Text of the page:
Australia may not have much rice to export after three drought-savaged growing seasons, but national brand SunRice is digging in to defend its long established trade in the Pacific from a low-priced assault by Asian agribusiness giant Wilmar.
While SunRice's overall export business achieved a 10 per cent lift in revenue last financial year, despite Australia's supply shortages, an intensifying sales effort by Singapore-based Wilmar International added to regional pressures on the market in 2019-20.
Papua New Guinea's struggling economy and depreciating kina have been particular concerns for a few years, undermining consumer demand for the 50-year-old premium quality Trukai brand, which is majority owned by the Australian milling and marketing kingpin.
Its 13 Pacific markets represent a whopping 60pc of SunRice's international business revenue - well ahead of its next biggest offshore revenue earner, the Middle East at 19pc.
They're trying to buy market share by selling product at very low prices
However Wilmar, which acquired full ownership of the former Australian food business Goodman Fielder last year, has aggressively upscaled its efforts to grab markets in the region, taking full advantage of Goodman Fielder's trusted footprint to get its own foot in the door in the Pacific.
"They're trying to buy market share by selling product at very low prices," said SunRice managing director, Rob Gordon.
"We're up for the fight if they want to bring it on.
"We've held our position and are holding back their assault, but given they have a toehold in the region they can't be ignored."
Wilmar is one of Singapore's biggest listed businesses and one of the world's biggest integrated agribusinesses with interests spanning oil palm production, oilseed processing, sugar milling, biodiesel, fertilisers and rice processing.
Its rice sales in the Pacific are largely sourced from Vietnam, although are not the quality or Japonica style of rice the market has traditionally enjoyed from Australia, or from SunRice's alternate sources when Australian rice is in short supply.
Mr Gordon said SunRice had the benefit of better quality product, a shorter supply chain and a well established regional supply network.
Closer, better quality
In fact, the PNG business employs about half the 2000 staff working for SunRice and all its subsidiaries in Australia and overseas.
"At some point Wilmar also has to make some money from its markets in PNG or elsewhere, so it can't keep discounting product forever," he said.
"We're taking them on. We'll go toe to toe with them."
Part of SunRice's defence strategy has been the launch of a Pacific "price fighter" range during 2020 using rice from Vietnam where the company has its own mill and farmer contracts, or China where it has cemented supply arrangements with a state enterprise in recent years.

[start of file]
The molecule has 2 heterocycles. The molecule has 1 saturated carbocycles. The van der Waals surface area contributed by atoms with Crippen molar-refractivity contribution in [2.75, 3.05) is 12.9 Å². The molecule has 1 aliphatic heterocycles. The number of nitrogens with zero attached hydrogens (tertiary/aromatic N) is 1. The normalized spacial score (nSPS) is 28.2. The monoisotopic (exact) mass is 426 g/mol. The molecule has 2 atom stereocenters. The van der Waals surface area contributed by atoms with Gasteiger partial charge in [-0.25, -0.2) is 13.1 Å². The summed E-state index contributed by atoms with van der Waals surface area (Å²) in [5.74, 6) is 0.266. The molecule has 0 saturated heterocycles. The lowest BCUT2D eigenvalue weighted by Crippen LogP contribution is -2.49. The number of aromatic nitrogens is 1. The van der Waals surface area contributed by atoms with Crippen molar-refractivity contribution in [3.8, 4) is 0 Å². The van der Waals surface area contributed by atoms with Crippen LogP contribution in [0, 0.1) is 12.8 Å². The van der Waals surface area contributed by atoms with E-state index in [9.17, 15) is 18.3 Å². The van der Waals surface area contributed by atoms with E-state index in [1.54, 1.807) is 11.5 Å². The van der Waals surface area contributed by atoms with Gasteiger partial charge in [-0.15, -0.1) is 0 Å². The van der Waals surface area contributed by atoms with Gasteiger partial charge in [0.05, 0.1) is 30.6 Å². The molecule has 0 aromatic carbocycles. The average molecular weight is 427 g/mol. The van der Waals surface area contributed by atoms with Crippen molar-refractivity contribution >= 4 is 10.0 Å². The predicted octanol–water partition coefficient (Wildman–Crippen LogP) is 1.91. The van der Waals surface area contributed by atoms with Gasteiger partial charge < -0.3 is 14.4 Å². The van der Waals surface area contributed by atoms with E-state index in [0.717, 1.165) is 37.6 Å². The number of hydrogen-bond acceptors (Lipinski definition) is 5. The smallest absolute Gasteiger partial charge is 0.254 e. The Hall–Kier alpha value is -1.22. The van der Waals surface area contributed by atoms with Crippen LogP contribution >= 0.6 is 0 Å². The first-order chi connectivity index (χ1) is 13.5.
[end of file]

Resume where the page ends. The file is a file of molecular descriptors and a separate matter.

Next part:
Its ramping up of extra offshore supply sources became even more important when 2019 yielded a paltry 54,000 tonne Australian rice crop, followed by this year's smaller 45,000t crop.
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SunRice now sources rice from 11 countries around the world, including its own mills in the US, Jordan and Vietnam.
Traditionally Trukai, SolRice and SunRice branded rice was mostly exported from Australia, but the big exchange rate difference between the dollar and local currencies, particularly kina, have created extra affordability headwinds for the brand.
Further challenges have included rising global rice prices, especially after the coronavirus outbreak, and disruptions and slowdowns in shipping activity caused by COVID-19 related labour restrictions.
Sales to food service customers such as the cruise ship and wider tourist sector had also been hit hard, notably in Hawaii.
Despite selling more than 1 million tonnes of rice around the world in 2019-20, the extra costs, market disruptions, frequent brand changes and a lack of Australian-grown crop to service export demand left SunRice's international division posting a $1.4m pre-tax loss, compared with a $2m profit in 2018-19.
Pacific hit export result
"The challenging Pacific market conditions significantly weighed against the improved year-on-year performance of the rest of our international operations," Mr Gordon said.
However, on the plus side, the challenge to find more rice to backfill into markets normally serviced from Australia, had revealed new temperate climate sources for a range of different rice styles in South America.
There is substantial water availability which gives us confidence in South America's potential for us
"We've done a good deal of research and are employing further opportunities in this market," Mr Gordon said.
Initially SunRice had sourced koshihikari-style grain from Uruguay, but had expanded its buying activities, looking to Argentina, Paraguay and Brazil.
"There is substantial water availability which gives us confidence in South America's potential for us."
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